Within the plant kingdom there are two major groups of seed-producing plants, angiosperms and gymnosperms. Angiosperms are flowering plants; the seed is usually produced in an ovary (fruit) which develops in the flower. Gymnosperms are usually trees or shrubs in which the ovules or seeds are naked, growing on the scales of cones or conelike structures (not enclosed in an ovary). Cycads are the most primitive extant gymnosperms.


Conifers are the largest subgroup of gymnosperms, and are further divided into the pine family (Pinaceae); cypress family (Cupressaceae), which includes redwood and sequoia (formerly included in Taxodiaceae); and yew family (Taxaceae).


Conifers are plants which produce a naked seed rather than a seed encased in fruit; pollen is always borne in cones or similar structures. Conifers usually, but not always, have needle- or scale-like leaves, and are usually, but not always, evergreen, rather than deciduous. Some are shrubs, but most are trees.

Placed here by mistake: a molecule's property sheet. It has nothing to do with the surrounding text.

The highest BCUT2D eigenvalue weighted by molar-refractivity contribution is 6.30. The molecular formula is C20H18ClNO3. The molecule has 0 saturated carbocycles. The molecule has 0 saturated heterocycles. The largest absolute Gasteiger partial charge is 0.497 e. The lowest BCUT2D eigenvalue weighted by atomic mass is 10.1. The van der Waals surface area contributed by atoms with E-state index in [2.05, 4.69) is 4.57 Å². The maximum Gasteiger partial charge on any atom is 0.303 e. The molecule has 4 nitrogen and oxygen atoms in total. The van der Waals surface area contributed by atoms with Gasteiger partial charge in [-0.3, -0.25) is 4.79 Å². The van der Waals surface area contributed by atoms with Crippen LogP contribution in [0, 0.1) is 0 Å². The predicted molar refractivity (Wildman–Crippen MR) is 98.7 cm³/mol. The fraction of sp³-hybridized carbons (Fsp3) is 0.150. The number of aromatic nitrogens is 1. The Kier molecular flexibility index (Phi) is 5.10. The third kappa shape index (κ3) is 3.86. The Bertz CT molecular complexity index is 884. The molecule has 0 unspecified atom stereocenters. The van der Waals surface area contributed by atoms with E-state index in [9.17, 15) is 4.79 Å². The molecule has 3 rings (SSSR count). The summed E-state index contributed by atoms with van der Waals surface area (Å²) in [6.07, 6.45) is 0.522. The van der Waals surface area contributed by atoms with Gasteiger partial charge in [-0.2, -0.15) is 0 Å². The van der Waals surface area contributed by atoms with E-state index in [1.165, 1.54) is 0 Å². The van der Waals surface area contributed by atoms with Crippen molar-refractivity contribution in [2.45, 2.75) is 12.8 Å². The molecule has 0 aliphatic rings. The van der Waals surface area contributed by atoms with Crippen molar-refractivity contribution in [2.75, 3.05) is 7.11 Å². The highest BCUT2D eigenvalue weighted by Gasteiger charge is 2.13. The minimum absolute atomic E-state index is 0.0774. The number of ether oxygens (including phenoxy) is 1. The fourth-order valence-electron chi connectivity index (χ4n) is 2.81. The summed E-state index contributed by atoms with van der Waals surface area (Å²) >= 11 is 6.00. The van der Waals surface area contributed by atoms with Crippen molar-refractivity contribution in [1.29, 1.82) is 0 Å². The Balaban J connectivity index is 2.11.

The pine family includes pines, firs, spruces, hemlocks, larches, and Douglas-firs. The cypress family includes junipers, incense cedar, redcedar, cypresses and false-cypresses.

The 7 families of conifers (per Gymnosperm Database) are:

  • Pinaceae – the pine family, largest family of conifers with around 250 species.

  • Auricariaceae – an ancient family, once diverse and throughout the globe but now only three genera are found and are limited the southern hemisphere.

  • Podocarpaceae – large family found mostly in the southern hemisphere with approximately 156 species.

  • Sciadopityaceae – only one species found in Japan, Sciadopitys verticellata.

  • Cupressaceae – the cypress family, around 140 species which includes junipers and redwoods.

  • Cephalotaxaceae – small family of around 20 species, often clumped together with Taxaceae.

  • Taxaceae – the yew family with around 30 species.

This site includes conifers native to California, and also includes many exotic conifers that are cultivated and thrive in the Mediterranean-type climate of the San Francisco Bay Area, plus a few I found in local botanic gardens and couldn't resist. Descriptions are based on field observations, coursework, and reading. References here.

All photos, except as credited to others, are copyright Emerald Canary.